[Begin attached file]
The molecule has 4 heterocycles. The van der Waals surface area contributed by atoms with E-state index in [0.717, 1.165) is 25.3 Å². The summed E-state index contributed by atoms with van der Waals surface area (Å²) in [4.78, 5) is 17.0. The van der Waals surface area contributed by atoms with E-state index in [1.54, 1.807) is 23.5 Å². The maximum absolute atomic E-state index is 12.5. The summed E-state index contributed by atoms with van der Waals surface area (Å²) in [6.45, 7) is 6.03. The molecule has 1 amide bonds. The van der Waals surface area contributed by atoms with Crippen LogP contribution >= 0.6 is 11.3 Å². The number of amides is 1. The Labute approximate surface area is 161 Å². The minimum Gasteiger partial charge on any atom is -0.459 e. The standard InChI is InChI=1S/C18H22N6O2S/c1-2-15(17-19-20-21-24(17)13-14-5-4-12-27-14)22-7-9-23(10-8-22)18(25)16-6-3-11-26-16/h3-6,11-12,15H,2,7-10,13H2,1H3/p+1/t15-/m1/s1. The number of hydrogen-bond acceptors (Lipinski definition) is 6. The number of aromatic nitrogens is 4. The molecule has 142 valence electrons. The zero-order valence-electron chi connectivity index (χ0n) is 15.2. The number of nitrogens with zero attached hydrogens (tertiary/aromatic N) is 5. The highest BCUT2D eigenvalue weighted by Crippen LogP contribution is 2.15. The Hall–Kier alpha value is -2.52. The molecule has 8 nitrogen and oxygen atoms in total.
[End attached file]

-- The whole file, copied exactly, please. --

The molecule has 4 heterocycles. The van der Waals surface area contributed by atoms with E-state index in [0.717, 1.165) is 25.3 Å². The summed E-state index contributed by atoms with van der Waals surface area (Å²) in [4.78, 5) is 17.0. The van der Waals surface area contributed by atoms with E-state index in [1.54, 1.807) is 23.5 Å². The maximum absolute atomic E-state index is 12.5. The summed E-state index contributed by atoms with van der Waals surface area (Å²) in [6.45, 7) is 6.03. The molecule has 1 amide bonds. The van der Waals surface area contributed by atoms with Crippen LogP contribution >= 0.6 is 11.3 Å². The number of amides is 1. The Labute approximate surface area is 161 Å². The minimum Gasteiger partial charge on any atom is -0.459 e. The standard InChI is InChI=1S/C18H22N6O2S/c1-2-15(17-19-20-21-24(17)13-14-5-4-12-27-14)22-7-9-23(10-8-22)18(25)16-6-3-11-26-16/h3-6,11-12,15H,2,7-10,13H2,1H3/p+1/t15-/m1/s1. The number of hydrogen-bond acceptors (Lipinski definition) is 6. The number of aromatic nitrogens is 4. The molecule has 142 valence electrons. The zero-order valence-electron chi connectivity index (χ0n) is 15.2. The number of nitrogens with zero attached hydrogens (tertiary/aromatic N) is 5. The highest BCUT2D eigenvalue weighted by Crippen LogP contribution is 2.15. The Hall–Kier alpha value is -2.52. The molecule has 8 nitrogen and oxygen atoms in total.